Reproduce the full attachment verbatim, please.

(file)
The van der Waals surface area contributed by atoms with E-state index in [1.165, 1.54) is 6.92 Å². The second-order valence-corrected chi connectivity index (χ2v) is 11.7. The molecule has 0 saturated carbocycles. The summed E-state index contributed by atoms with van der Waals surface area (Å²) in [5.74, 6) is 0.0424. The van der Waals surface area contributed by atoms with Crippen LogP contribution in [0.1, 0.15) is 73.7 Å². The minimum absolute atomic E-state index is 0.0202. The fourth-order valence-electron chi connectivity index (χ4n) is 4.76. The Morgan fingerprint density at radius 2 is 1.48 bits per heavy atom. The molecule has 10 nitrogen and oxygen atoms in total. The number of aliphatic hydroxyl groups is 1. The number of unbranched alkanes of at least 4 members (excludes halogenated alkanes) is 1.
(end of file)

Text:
The van der Waals surface area contributed by atoms with E-state index in [1.165, 1.54) is 6.92 Å². The second-order valence-corrected chi connectivity index (χ2v) is 11.7. The molecule has 0 saturated carbocycles. The summed E-state index contributed by atoms with van der Waals surface area (Å²) in [5.74, 6) is 0.0424. The van der Waals surface area contributed by atoms with Crippen LogP contribution in [0.1, 0.15) is 73.7 Å². The minimum absolute atomic E-state index is 0.0202. The fourth-order valence-electron chi connectivity index (χ4n) is 4.76. The Morgan fingerprint density at radius 2 is 1.48 bits per heavy atom. The molecule has 10 nitrogen and oxygen atoms in total. The number of aliphatic hydroxyl groups is 1. The number of unbranched alkanes of at least 4 members (excludes halogenated alkanes) is 1.